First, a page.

How much money do you need to start your new business?

August 31st, 2016

I’m not talking about buying a McDonald franchise… or staring a manufacturing business… I’m talking about how much money do you need to start a services business.

I have a friend who wants to start a marketing and PR business.  He is talking about getting funding to get up and running.

What he could do is approach angel investors (VCs would have no reason to talk to him), and get money to have a location, a staff, and pay for marketing material, memberships, his own salary and health benefits, and other stuff he needs to get started… OR, he could just put on his nicest clothes, hit the street, and find his first client who pays him money.

I call this option funding through sales. While it seems contrary to what the Silicon Valley trend has been, which is to get as much funding as you possibly could, I think funding through sales is a brilliant way to start your own business.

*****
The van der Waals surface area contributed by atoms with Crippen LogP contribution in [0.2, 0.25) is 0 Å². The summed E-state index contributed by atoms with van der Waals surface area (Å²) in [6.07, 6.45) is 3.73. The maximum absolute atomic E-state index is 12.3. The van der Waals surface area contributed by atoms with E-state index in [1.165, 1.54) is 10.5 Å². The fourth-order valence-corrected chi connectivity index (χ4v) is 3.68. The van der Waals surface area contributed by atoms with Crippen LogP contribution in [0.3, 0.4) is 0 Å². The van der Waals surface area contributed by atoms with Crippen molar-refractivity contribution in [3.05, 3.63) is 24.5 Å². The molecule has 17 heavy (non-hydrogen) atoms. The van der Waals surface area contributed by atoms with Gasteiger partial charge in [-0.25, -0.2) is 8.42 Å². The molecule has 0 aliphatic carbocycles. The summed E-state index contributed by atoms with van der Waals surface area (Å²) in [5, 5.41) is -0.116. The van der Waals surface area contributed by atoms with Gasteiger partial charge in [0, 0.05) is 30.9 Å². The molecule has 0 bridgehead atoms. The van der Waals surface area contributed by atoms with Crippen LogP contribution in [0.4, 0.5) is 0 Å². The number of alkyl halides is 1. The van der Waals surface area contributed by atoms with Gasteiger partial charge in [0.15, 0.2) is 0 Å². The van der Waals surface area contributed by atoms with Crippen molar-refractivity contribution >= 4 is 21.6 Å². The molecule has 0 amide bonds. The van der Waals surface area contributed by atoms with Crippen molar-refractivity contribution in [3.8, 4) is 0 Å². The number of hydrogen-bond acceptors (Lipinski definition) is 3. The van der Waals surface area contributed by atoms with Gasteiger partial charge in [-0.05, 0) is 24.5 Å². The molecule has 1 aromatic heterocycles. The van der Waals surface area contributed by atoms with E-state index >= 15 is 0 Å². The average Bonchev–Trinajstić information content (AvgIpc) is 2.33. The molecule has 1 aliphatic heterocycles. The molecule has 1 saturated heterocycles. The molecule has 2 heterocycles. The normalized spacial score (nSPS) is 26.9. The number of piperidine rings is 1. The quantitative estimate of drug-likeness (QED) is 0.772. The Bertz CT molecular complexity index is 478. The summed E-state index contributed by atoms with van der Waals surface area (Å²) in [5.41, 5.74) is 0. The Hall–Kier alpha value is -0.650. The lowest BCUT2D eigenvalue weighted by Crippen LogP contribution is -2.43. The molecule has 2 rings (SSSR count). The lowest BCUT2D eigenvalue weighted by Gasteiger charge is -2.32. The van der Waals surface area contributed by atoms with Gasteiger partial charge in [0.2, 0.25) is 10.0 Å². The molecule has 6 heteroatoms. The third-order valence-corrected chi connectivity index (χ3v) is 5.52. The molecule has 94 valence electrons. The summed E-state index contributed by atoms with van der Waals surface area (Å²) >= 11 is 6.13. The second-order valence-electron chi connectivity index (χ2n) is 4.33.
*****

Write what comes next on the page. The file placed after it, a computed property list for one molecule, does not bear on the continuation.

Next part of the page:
Now, taking off the rose-colored glasses, I’ll be the first to tell you that funding through sales is not necessarily the easiest, or fastest, way to success (and feeling peace of mind), and even paying your bills. In other words, it can be really hard to fund your business through sales.

In the early days of JibberJobber, I decided to not spend the six to twelve months looking for investors, and spent those six to twelve months working on my business, and working to increase revenue.  It was very hard, but I was also working on a product model, not a services (like consulting) model.

My message, though, is that business is really quite simple.  You have a service, which might be your time + your knowledge, and you find someone or some company who wants to pay you for that.  Then, you spend your time, and share your knowledge, and they give you money.  More succinctly, you provide supply to meet their demand.  You don’t need to get a fancy car, or buy a new wardrobe,  or even have any glossies printed out… you just need your time and your knowledge.  And they just need to pay you.